Hmmmmm... One day I can live with, but two? I think someone should strap Rambo-style winter tires on those school buses, throw in a few space heaters, get creative, and turn this into a learning experience!

Give our kids each a thermos of hot soup, zip them into ski-doo suits, and take them on a field trip to pass out blankets to the homeless. That way they'd learn an important lesson about empathy and maybe I'd get some writing done. *smile*
Here's hoping it's warmer where you are!

January Contest Reminder

This month's contest to win your own jazzy little silver compass plus an autographed copy of the book (due out April 1/08) will close on Thursday, January 31st.

If you haven't already, you can enter by sending an email to including your name & an email address where you can be contacted. Good luck everyone!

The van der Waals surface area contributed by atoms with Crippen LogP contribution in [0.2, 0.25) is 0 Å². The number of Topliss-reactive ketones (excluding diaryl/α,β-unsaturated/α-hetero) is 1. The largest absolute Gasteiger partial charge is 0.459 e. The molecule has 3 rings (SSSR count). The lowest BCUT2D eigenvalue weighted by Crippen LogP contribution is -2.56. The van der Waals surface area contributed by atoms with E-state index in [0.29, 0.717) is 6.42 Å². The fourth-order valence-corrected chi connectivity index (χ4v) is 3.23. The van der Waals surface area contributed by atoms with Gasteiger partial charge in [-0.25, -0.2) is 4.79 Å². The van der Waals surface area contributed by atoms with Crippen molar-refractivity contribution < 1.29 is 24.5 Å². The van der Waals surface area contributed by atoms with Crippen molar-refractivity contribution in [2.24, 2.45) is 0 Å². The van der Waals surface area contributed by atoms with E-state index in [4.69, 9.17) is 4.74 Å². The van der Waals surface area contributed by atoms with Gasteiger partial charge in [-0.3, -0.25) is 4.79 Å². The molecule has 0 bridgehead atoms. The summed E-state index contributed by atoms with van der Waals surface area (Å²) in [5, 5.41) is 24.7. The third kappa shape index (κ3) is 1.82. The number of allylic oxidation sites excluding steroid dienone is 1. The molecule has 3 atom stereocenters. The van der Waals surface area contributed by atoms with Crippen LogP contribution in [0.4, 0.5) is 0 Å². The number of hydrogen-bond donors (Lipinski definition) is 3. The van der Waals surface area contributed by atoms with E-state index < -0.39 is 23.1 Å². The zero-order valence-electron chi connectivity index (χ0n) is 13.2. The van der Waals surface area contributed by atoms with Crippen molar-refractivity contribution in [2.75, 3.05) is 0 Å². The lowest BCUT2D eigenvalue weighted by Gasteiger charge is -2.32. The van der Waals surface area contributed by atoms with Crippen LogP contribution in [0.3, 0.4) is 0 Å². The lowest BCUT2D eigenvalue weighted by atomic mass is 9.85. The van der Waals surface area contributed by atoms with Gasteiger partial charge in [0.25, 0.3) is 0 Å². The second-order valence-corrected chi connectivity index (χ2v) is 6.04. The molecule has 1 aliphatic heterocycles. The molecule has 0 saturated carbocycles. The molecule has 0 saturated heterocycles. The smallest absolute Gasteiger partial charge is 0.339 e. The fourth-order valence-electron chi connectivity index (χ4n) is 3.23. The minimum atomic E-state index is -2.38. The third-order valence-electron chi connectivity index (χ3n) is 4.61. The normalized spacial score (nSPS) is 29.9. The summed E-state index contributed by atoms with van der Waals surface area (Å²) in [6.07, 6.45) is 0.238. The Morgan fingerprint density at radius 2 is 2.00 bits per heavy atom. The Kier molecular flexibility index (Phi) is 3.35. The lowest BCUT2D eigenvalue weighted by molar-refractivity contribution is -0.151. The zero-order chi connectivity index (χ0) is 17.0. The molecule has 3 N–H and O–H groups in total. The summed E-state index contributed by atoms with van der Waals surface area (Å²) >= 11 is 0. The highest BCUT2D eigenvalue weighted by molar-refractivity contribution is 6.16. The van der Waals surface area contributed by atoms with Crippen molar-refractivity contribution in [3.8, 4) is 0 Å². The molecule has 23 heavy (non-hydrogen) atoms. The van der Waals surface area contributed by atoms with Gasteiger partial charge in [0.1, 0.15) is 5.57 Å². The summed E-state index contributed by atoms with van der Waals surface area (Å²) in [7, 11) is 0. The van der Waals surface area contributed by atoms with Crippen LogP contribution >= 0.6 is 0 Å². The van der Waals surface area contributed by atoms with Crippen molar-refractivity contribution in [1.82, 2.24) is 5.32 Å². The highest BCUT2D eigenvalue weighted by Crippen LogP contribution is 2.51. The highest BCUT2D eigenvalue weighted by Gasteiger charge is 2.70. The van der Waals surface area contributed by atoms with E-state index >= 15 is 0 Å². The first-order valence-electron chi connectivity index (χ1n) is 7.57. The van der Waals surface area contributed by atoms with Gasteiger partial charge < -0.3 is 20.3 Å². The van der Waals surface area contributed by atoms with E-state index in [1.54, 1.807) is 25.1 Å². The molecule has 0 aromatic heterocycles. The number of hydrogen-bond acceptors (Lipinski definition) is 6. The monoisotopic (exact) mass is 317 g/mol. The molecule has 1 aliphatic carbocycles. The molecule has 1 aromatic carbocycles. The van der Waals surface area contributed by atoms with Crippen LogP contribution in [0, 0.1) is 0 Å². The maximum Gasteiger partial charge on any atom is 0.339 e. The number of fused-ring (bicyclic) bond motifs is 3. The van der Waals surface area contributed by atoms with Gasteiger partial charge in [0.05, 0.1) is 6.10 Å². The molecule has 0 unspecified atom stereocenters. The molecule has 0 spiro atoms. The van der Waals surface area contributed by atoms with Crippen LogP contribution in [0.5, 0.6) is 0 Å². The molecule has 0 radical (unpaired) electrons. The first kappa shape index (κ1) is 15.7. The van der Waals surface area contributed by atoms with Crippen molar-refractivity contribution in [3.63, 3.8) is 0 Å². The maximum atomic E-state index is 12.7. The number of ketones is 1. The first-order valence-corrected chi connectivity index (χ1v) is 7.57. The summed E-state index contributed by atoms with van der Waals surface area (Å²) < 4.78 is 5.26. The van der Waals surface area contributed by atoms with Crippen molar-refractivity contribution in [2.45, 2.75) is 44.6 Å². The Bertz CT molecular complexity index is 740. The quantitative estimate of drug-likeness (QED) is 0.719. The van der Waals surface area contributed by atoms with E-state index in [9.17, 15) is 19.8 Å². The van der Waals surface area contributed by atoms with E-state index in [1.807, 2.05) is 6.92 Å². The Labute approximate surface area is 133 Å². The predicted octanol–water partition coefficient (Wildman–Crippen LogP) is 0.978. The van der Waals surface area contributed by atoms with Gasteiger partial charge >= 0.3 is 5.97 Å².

Friday, January 25, 2008

Eye doctor misconception

I barely slept last night. You wouldn't either if you had a 165 pound dog snoring on one side (when my husband's away our dog WILL NOT sleep on the floor) and a nine year old on the other, tossing and turning like he's possessed.

That said, today is eye exam day and I'm taking both of my boys in later this afternoon (they've never had them checked before.)

This morning, my youngest came downstairs dragging a knapsack filled with clothes. He was pale and when he sat down, he said, "What time will I get out tomorrow?"

I had no clue what he was talking about so I asked what he meant. He explained that some kid at school told him when you get your eyes checked you have to stay overnight and you're only allowed soup broth and gingerale.

"That's for tonsils," I clarified. "This test only takes ten minutes. We'll be in and out before you know it."

"Really?!" he said, looking relieved.